--Joseph L. Fail Jr. (Evolution: Education and Outreach 2010-09-01)

We have long had the simple facsimile of the all-important first edition of the Origin, published by the same press (Harvard) with a short introduction by the eminent evolutionist Ernst Mayr. Now we have a much expanded work, with the most interesting comments and brief essays by a first-class biologist lined up on the pages against the original text.
--Michael Ruse (Quarterly Review of Biology 2010-03-01)

A masterful, refreshing, thoroughly enjoyable and sometimes novel perspective on Charles Darwin's On the Origin of Species...With copious notes placed in the large margins of a beautiful facsimile of the first edition, Costa provides an eclectic but extraordinarily useful and insightful series of cross-references, natural history trivia, updates, expansions and comparisons to modern data, historical context, methodology, philosophy and biographical details. This book is no mere coffee-table showpiece...This lovingly created work must be rated as one of the most important resources available for Darwin scholarship and education.
--David H. A. Fitch (Nature Cell Biology 2010-05-01)

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11 of 11 people found the following review helpful By mcewin TOP 1000 REVIEWER on Aug. 2 2009
Format: Hardcover Verified Purchase
I've now gone through six of the new editions of Origin of Species that have been released in honor of the 150th anniversary of publication. My recommendations,

1) Harvard "The Annotated Origin", with annotations by James Costa.
This is *the* one to get for the Darwin scholar, and for working biologists. A facsimile of the first edition is printed on facing pages across the center divide, with marginal notes by James Costa keyed on the outside margins. So, you can read the original text without distraction if you wish, and refer to the notes as necessary. The notes are largely historical, and go a long way towards making critical changes in Morse Peckham's variorum edition accessible. As a check, I really enjoyed the annotations to Chapter 4, where CD recaps the argument for and introduces the term Natural Selection. Costa's notes show CD backing away from his forthright statement in the 3rd edition, and the unfortunate introduction of 'survival of the fittest' in the 6th.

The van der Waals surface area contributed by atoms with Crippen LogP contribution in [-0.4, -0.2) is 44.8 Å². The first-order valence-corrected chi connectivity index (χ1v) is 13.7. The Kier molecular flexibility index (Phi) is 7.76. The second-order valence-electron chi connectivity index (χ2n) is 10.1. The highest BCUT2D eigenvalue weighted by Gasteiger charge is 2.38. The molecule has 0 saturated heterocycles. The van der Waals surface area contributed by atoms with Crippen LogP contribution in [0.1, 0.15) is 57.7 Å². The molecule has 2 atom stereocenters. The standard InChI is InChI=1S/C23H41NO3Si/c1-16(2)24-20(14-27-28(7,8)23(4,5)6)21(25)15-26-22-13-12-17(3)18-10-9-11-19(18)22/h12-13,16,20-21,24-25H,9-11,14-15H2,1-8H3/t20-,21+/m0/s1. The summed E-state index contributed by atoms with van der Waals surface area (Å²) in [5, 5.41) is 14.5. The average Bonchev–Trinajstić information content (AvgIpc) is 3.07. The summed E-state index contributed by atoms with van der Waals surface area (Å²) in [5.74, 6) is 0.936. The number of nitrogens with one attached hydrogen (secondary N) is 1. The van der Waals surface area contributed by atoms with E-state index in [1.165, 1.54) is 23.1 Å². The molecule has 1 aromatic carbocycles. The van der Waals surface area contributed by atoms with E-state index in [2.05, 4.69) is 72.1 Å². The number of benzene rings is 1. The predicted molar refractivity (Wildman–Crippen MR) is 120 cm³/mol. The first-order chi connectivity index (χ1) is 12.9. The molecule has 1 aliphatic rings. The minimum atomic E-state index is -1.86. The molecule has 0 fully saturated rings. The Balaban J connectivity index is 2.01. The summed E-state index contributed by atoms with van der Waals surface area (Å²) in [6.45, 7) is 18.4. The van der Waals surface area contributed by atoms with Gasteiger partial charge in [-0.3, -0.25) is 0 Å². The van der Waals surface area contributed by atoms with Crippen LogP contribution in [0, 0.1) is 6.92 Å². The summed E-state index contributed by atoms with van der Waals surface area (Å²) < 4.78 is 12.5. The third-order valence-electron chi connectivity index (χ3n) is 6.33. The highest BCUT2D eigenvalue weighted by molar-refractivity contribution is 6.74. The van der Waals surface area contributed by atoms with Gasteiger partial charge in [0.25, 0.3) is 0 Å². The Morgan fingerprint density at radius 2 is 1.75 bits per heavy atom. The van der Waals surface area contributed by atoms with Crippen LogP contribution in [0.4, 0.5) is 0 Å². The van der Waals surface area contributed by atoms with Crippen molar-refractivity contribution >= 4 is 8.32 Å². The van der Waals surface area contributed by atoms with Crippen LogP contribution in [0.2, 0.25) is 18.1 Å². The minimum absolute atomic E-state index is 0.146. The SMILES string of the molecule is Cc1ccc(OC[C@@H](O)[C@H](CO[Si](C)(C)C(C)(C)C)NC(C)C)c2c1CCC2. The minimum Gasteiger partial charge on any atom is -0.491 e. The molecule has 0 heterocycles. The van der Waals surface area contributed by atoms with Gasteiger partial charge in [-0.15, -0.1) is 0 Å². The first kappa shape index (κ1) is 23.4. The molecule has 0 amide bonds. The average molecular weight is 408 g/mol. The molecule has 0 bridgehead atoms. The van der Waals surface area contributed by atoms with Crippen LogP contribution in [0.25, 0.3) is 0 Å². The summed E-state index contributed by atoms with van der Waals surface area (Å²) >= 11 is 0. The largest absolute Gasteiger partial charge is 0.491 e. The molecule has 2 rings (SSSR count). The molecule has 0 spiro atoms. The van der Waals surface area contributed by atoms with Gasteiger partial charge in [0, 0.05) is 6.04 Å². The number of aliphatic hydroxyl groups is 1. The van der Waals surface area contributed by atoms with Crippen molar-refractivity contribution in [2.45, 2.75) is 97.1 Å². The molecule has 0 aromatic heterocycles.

I'm compelled to added that this edition reminds me very much of the Harper Collins Study Bible of the New Revised Standard Version, an excellent fully-annotated edition largely free from doctrinal bias. [In YHWH's 2nd edition of the Descent of Man, 'humankind' (adam) is formed from the 'ground' (adamah), and not in the image of YHWH. So there.] However, the notes in HCSB take up the bottom half of the page and the eye must skip up and down, which is a distraction from the left-to-right flow of the text. As so often in the past, Bible scholars could learn a thing or two from Darwin scholars.

2) Harvard facsimile of the first edition.
This is the same facsimile text as above, without the the marginal notations, and in paperback (Harvard publishes both).
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6 of 6 people found the following review helpful By mcewin TOP 1000 REVIEWER on Aug. 15 2009
Format: Hardcover Verified Purchase
I've now gone through six of the new editions of Origin of Species that have been released in honor of the 150th anniversary of publication. My recommendations,

1) Harvard "The Annotated Origin", with annotations by James Costa.
This is *the* one to get for the Darwin scholar, and for working biologists. A facsimile of the first edition is printed on facing pages across the center divide, with marginal notes by James Costa keyed on the outside margins. So, you can read the original text without distraction if you wish, and refer to the notes as necessary. The notes are largely historical, and go a long way towards making critical changes in Morse Peckham's variorum edition accessible. As a check, I really enjoyed the annotations to Chapter 4, where CD recaps the argument for and introduces the term Natural Selection. Costa's notes show CD backing away from his forthright statement in the 3rd edition, and the unfortunate introduction of 'survival of the fittest' in the 6th.